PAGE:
Know Anything About Tilt-Shift Lenses?

by | Apr 7, 2011 | Recommendations | 1 comment

I had this question not too long ago. Though I love shooting wide angle, it does present a problem: distortion; especially of buildings or straight horizons. So my real question was: “Are there any lenses out there that do not have distortion?” Well, after a bit of online searching, I found that there really are no lenses that do not have distortion, but there some that correct for it. They are called tilt-shift lenses. And sadly, I found that the good ones are just as expensive, if not more so, than regular lenses.

But then something caught my eye. I discovered that a professional nature photographer, Ian Plant, was selling some of his old equipment, one item of which was a tilt-shift lens. I dropped him a note asking some questions about the lens and have posted his answers here for everyone’s benefit. I didn’t end up purchasing the lens, but it’s good to know I’ve learned some things in the process.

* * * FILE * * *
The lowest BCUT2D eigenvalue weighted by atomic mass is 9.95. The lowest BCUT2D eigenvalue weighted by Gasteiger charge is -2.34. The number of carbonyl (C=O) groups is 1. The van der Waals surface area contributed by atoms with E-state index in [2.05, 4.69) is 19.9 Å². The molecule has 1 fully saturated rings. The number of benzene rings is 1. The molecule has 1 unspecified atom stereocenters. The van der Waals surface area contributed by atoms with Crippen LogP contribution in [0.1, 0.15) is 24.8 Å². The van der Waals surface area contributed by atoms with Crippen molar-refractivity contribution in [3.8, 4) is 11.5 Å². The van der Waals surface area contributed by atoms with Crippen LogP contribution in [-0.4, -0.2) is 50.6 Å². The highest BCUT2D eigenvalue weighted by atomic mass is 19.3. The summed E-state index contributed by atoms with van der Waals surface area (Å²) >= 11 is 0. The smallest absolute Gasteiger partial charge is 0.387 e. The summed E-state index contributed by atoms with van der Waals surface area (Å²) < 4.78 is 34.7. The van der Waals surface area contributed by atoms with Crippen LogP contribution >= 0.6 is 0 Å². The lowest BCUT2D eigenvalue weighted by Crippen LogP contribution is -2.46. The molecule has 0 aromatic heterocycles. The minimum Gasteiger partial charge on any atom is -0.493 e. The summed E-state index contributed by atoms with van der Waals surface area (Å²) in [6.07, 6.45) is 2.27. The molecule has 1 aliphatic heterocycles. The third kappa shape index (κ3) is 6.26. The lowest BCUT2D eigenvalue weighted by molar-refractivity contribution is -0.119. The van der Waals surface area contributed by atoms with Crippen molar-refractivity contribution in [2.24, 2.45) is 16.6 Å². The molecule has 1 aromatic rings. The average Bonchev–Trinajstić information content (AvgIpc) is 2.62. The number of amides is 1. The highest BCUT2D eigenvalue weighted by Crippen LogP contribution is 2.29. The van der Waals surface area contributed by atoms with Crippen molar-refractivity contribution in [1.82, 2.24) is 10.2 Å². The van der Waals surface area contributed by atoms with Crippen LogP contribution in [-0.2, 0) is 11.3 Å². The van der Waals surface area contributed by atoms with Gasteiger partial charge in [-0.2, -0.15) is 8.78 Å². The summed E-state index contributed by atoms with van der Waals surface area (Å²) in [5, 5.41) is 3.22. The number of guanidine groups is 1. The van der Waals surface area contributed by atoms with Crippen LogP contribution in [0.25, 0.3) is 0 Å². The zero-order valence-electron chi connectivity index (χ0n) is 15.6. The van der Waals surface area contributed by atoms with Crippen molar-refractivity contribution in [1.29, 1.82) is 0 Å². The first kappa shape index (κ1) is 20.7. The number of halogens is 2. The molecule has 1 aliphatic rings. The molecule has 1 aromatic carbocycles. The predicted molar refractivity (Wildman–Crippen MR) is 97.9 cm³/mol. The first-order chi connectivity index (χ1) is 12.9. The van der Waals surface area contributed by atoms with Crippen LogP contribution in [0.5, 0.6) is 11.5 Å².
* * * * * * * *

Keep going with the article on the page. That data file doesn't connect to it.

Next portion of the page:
Q: What differences between the 24mm L Mark I and 24mm L Mark II cause such a marked price difference?

A: the Mark II is significantly sharper than the Mark I. The Mark I is adequate in terms of sharpness, on par with a number of older lenses, but it is not nearly as good as the Mark II and other new wide-angle lenses being released these days specifically for high-resolution digital camera.

Q: With software technology available today with Photoshop and other programs for correcting distortion, is a tilt-shift lens really all that necessary?

A: Personally, I think tilt-shift lenses are really great, especially for something like architecture. You can use computer programs to correct distortion, as the expense of resolution – also, sometime the correction process can be rather laborious. It depends on how critical your needs are – if you need to make perfectly corrected high res files for clients, then I’d definitely say get a tilt-shift lens. If not, if you’re just doing it for fun and on a tight budget, then use the computer to fix distortion.

1 Comment

  1. Robert

    Neat, James! This is new to me. I hadn’t ever heard of tilt-shift lenses before. Thanks for sharing!


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